There is no year the Egbeda community doesn’t celebrate Ikole festival. The period is a time dedicated to cleaning the Orowe stream the only source of drinking water, and its’ environs particularly the fat trunk of an Ìrókó tree that stands in the middle of the stream. This sanitary festival is carried out amid fanfare, work-songs, chants and traditional drumbeats. It was one of the places of solution Olúrónbí made up her mind to visit in the quest to finding lasting solution to her marital woe. In the traditions of the Saki people where she belonged, no sane human would agree that infertility in the family is not entirely the fault of the woman. Every man is seen as virile enough by nature to perform his marital obligation and when issue as this arises, all suspicion is on the wife.

A story was once told of a man in the quietest secrecy. His wife kept mum over the whole marital irresponsiveness whereas, the public went about muttering all manners of malicious gossip about the woman, of how she had lost her womb as a teenager, how she got married to a spirit husband in the marine kingdom and what nots. Only a few friends of the family knew where the shoes pinched. The case of Olúrónbí however was of another dimension. Though there were rumors flying here and there, nevertheless, there appeared to be an air of certainty about the prime suspect of the infertility. All fingers pointed towards Olúrónbí and with such scotching pressure coming from all facets, she broke wild to seek spiritual help.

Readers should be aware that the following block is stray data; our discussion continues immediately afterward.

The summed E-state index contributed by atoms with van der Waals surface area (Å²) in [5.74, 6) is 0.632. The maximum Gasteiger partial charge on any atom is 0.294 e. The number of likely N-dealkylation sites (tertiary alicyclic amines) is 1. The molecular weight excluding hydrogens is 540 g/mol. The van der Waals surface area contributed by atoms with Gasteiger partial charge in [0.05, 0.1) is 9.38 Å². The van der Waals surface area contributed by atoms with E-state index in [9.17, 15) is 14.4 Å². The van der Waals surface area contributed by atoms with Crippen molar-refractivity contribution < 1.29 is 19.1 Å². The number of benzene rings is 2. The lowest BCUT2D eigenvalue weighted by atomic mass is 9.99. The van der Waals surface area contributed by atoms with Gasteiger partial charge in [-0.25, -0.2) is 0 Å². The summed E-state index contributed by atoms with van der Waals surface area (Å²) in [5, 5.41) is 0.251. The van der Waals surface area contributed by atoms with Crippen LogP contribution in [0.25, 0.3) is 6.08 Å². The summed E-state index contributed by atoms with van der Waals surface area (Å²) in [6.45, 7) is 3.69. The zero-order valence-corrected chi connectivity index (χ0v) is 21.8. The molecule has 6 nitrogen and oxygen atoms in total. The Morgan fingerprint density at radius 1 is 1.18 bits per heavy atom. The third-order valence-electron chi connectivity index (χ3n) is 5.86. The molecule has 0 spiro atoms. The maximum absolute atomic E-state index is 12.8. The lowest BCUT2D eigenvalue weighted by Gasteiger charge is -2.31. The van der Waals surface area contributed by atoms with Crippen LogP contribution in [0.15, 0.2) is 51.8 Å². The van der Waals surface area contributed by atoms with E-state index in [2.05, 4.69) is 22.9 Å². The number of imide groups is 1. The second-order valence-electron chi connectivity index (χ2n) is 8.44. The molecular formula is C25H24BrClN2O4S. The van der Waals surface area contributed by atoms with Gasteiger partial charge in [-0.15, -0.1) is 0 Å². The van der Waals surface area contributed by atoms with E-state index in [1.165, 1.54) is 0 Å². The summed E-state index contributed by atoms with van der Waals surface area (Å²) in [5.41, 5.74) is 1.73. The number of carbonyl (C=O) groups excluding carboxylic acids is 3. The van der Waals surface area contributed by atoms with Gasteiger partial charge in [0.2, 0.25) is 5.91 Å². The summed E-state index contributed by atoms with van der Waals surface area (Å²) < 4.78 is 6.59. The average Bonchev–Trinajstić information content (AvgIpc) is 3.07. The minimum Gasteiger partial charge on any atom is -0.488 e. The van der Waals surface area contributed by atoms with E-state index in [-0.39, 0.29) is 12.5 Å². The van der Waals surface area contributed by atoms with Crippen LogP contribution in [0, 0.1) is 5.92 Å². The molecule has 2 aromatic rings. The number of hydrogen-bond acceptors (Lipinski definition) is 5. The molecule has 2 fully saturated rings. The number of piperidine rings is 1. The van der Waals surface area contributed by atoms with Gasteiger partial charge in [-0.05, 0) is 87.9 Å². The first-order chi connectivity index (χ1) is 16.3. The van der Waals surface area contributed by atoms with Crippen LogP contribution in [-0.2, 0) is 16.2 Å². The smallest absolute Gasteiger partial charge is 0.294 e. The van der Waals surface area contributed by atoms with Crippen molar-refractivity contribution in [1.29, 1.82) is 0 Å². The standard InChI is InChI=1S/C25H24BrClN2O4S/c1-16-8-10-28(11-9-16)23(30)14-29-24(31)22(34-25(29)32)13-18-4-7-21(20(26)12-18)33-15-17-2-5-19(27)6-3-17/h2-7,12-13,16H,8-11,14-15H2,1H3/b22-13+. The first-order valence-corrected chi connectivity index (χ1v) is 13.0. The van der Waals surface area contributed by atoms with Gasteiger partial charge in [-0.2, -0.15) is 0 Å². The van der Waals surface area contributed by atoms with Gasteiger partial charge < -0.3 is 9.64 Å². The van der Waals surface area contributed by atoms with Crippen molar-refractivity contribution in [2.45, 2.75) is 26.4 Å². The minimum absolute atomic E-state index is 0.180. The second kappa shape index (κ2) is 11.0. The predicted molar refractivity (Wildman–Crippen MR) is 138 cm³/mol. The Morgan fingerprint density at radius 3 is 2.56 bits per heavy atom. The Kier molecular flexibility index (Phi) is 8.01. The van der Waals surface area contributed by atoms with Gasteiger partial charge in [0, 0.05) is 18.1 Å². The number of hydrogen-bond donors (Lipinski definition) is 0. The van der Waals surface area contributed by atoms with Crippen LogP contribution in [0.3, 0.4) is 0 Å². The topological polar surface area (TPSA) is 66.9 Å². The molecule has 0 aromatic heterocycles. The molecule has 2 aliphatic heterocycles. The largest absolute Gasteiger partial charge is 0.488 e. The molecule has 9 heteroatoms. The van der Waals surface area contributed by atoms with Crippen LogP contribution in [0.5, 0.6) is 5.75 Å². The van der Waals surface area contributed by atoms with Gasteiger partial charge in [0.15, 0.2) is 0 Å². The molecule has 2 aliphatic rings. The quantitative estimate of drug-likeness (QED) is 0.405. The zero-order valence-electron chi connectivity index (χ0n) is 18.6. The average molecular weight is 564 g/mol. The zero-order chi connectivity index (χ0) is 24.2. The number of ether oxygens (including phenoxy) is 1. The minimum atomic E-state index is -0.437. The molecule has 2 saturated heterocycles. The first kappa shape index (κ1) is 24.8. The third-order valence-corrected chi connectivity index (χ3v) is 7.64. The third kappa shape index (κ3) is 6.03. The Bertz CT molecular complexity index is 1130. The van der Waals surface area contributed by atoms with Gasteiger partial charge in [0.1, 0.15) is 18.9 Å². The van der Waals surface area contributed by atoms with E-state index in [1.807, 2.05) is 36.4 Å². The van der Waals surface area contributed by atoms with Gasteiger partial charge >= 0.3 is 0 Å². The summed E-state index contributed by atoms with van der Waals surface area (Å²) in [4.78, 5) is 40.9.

This was after fifteen years of marriage. She had hopelessly become the butt of all kinds of joke in Egbeda community. To rid herself of such shame and derision, she made up her mind to go the whole hog in restoring her lost pride among kinsmen.

According to the tradition of the community, the deified Ìrókó in the stream had a keen ear and would gladly oblige the request of barren women in the land and beyond. Over the years, it had come to be known that a kind-hearted goddess inhabited the trunk and she was widely referred to as an obstetrician because, the belief of the people had it that she catered for the countless unborn children in her kingdom among whom she would choose from to grant the earnest request of the women. This was the piece of news Olúrónbí got wind of and was resolved to embark on the journey hoping it might just be her turn to be gifted a child of her own.